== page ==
One of the most significant releases for a photographic company at CES was the Fuji XF 16-55mm F2.8. The new zoom lens released by Fujifilm is a stepping stone for the company. The first professional grade all-around lens, like Canon and Nikon have been producing for decades. In every serious manufacturer’s line-up there is an uncompromising f/2.8 zoom lens that covers ultrawide angle and portrait as well. Many professionals use this type of lens because it is useful in many different situations. Weather it covers group shots and portraits for an event photographer, close-ups and wide landscapes for a nature photographer or even detail and ensemble for a food photographer. Basically every niche of the photography spectrum can find this lens useful.
Because Fujifilm cameras use a crop sensor, 1.5x times smaller than 35mm, the design of the lens allows for a bit more range. Unlike Canon and Nikon’s zoom lenses which cover 24mm up to 70mm, giving them an effective zoom range of 2.9x, the Fuji XF 16-55 is equivalent to 24mm to 82mm, making it a 3.5x zoom. So it goes in a little closer and weighs about two thirds of what its Nikon and Canon equivalent lenses do.
Professional photographer already use mirrorless cameras for high paying gigs, proving that there is a sure future for the high-end mirrorless market. The Fuji XF 16-55mm f2.8 is already up for pre-order at 1200$, which is pricey for a crop sensor camera, and even pricier for a mirrorless lens. But it does promise to deliver great results. Fujifilm already has a very dedicated fan-base and is growing every day. Their strong suit is the color rendition. Using classic film looks makes photographers shooting in jpeg format crave it. Unlike “portrait”, “nature” and other picture styles used by most manufacturers, Fuji’s cameras have “velvia”, “provia” and “chrome” effects – all simulating gelatin films of the olden days.
The Fuji XF 16-55mm f/2.8 has a few very attractive features like nano crystal coating, called Nano-GI. This type of treatment is used by Canon and Nikon on their newest high-end lenses, and those usually cost over 2000$. If you think about it, it’s actually a bargain. But you must keep in mind this lens is designed for a crop sensor, so the price reduction is quite justified. A unique feature on this lens, along with other Fujinon lenses is the presence of an aperture ring on them. It’s not the same as old lenses, it doesn’t mechanically move the aperture, it’s done by wire, but it’s somewhat more convenient, placing this function away from the already small bodies produced by Fujifilm. Fuji also promises focus times as small as 0.06 seconds, but only in combination with the Fujifilm X-T1, Fujifilm X-T1GS and Fujifilm X-E2. Sorry X-M users, the smaller price tag for the camera body does mean less features. The weather sealing goes a step further into making this the ultimate lens for the Fuji X-T1 which also benefits from this feature.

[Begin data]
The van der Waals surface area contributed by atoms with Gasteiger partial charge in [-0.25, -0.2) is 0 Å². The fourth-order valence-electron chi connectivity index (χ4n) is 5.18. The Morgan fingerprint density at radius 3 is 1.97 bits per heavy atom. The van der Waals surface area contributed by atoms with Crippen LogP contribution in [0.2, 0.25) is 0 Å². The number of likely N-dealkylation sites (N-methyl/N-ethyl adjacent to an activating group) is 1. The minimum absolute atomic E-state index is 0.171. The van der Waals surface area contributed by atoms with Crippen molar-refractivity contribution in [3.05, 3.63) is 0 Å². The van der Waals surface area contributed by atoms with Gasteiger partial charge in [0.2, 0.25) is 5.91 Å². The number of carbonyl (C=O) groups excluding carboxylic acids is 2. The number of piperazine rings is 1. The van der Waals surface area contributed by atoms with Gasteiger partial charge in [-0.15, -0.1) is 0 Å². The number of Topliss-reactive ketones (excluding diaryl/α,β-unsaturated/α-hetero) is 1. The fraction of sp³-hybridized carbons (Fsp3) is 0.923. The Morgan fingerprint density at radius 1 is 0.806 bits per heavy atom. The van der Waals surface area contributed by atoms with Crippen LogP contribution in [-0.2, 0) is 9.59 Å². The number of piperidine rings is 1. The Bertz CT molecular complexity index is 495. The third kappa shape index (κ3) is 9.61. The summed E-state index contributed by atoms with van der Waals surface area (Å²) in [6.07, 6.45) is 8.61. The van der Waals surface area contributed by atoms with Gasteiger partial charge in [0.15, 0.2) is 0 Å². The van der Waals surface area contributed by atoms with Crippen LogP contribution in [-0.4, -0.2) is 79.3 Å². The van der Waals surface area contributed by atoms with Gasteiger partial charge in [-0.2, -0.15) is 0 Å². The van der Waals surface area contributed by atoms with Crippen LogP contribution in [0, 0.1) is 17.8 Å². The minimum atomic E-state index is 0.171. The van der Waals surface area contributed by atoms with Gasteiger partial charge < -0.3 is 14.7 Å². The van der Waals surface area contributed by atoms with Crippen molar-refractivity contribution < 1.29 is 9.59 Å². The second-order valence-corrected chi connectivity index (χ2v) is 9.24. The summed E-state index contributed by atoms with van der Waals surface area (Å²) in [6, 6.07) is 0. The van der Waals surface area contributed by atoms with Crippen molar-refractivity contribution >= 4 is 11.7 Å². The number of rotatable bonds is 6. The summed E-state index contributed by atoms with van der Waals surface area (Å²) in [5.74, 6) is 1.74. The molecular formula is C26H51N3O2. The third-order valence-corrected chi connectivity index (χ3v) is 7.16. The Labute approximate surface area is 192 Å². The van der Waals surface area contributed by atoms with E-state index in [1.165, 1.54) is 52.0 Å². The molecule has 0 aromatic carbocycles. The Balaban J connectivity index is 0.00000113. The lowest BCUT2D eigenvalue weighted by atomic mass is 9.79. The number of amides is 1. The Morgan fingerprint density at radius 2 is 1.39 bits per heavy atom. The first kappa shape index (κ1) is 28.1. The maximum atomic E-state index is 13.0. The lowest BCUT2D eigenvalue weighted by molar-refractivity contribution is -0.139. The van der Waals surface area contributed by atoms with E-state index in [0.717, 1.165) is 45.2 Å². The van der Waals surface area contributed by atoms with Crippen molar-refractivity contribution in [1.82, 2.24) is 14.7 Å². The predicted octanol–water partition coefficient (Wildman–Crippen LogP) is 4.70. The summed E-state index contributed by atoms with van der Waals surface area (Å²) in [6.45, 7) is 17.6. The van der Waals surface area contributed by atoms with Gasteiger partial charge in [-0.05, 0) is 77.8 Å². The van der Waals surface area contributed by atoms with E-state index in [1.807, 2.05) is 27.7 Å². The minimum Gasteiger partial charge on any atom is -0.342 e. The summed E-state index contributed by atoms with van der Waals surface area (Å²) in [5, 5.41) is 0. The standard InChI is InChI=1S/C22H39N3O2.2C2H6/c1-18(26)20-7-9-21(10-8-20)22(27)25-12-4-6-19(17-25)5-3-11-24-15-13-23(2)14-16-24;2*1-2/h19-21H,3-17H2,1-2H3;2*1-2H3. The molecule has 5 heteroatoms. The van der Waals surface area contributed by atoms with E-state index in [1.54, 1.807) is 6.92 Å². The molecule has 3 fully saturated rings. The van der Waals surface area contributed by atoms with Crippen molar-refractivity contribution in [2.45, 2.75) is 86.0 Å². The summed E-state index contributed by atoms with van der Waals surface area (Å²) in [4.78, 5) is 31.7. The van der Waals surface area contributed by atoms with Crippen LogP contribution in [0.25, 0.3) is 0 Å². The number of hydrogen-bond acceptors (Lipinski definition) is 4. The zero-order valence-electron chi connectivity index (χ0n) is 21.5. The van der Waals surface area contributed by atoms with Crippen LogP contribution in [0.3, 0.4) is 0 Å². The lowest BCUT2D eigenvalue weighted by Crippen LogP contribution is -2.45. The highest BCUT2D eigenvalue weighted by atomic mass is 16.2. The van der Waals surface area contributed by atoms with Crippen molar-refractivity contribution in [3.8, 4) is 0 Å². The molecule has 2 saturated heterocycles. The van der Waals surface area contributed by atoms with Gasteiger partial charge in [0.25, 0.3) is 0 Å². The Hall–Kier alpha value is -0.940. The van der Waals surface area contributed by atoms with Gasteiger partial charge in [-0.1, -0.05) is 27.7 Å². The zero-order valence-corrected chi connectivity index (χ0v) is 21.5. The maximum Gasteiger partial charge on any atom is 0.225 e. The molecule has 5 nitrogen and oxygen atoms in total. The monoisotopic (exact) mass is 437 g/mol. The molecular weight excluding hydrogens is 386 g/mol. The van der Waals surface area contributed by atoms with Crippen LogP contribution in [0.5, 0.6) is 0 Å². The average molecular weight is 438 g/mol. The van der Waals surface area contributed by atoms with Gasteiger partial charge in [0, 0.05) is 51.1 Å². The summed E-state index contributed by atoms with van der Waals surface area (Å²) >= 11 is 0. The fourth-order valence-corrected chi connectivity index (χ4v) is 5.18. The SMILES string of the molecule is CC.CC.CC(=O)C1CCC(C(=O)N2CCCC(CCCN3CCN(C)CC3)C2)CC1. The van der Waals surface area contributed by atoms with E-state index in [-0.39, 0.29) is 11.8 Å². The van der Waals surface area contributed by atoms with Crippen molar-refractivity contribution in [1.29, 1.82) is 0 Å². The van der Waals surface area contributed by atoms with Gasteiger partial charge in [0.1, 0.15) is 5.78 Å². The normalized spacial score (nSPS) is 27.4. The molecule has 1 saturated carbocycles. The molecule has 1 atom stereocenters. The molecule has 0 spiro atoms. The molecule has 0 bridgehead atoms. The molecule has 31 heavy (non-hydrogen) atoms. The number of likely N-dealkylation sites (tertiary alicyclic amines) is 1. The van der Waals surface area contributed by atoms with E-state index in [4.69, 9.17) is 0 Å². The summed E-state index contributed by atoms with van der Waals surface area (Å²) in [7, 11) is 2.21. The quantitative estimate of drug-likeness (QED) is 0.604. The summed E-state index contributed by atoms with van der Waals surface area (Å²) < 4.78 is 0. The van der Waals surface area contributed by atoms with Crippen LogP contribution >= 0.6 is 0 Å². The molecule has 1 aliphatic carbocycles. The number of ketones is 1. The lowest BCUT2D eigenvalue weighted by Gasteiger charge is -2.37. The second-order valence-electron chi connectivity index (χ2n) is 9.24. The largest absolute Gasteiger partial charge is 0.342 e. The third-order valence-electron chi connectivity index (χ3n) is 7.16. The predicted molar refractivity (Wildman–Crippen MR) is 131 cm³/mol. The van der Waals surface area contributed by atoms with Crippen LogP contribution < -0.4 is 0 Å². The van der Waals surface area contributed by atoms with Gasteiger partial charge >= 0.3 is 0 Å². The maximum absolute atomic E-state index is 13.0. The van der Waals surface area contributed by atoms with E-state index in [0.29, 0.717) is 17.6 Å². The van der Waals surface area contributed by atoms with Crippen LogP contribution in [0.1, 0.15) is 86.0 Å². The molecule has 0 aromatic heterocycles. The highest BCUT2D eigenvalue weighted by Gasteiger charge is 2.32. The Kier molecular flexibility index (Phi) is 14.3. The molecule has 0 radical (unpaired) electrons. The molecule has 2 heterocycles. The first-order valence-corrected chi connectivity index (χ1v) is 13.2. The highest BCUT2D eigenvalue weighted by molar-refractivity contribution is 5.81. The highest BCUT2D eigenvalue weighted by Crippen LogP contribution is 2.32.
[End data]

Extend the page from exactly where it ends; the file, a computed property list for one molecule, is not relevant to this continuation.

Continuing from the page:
Fujifilm really challenges market concepts by introducing high-end products for a crop-sensor mirrorless cameras. Their lens line-up and roadmap include some lenses you’d only expect to see on the seasoned veteran manufacturers. A 23mm f/1.4 lens and a 56mm f/1.2 lens make a very interesting choice for a relatively new line-up. But we applaud them and can’t wait to see more innovation and bold products on the market. In a very short Fujifilm has made a reputation for itself as a premium producer of camera gear. They took their film heritage (which already is a dead industry) and quickly developed a whole new line-up of cameras and lenses. The tests and comparisons proved the cameras and lenses can perform on par with the established choices of the professionals. The fact that it has a great reputation in such a short time already proves they are committed to producing the best quality products they can. Launching the Fuji XF 16-55mm f2.8 is just the cherry on top. This is the statement that reads “we’re here, and we know exactly what we’re doing”.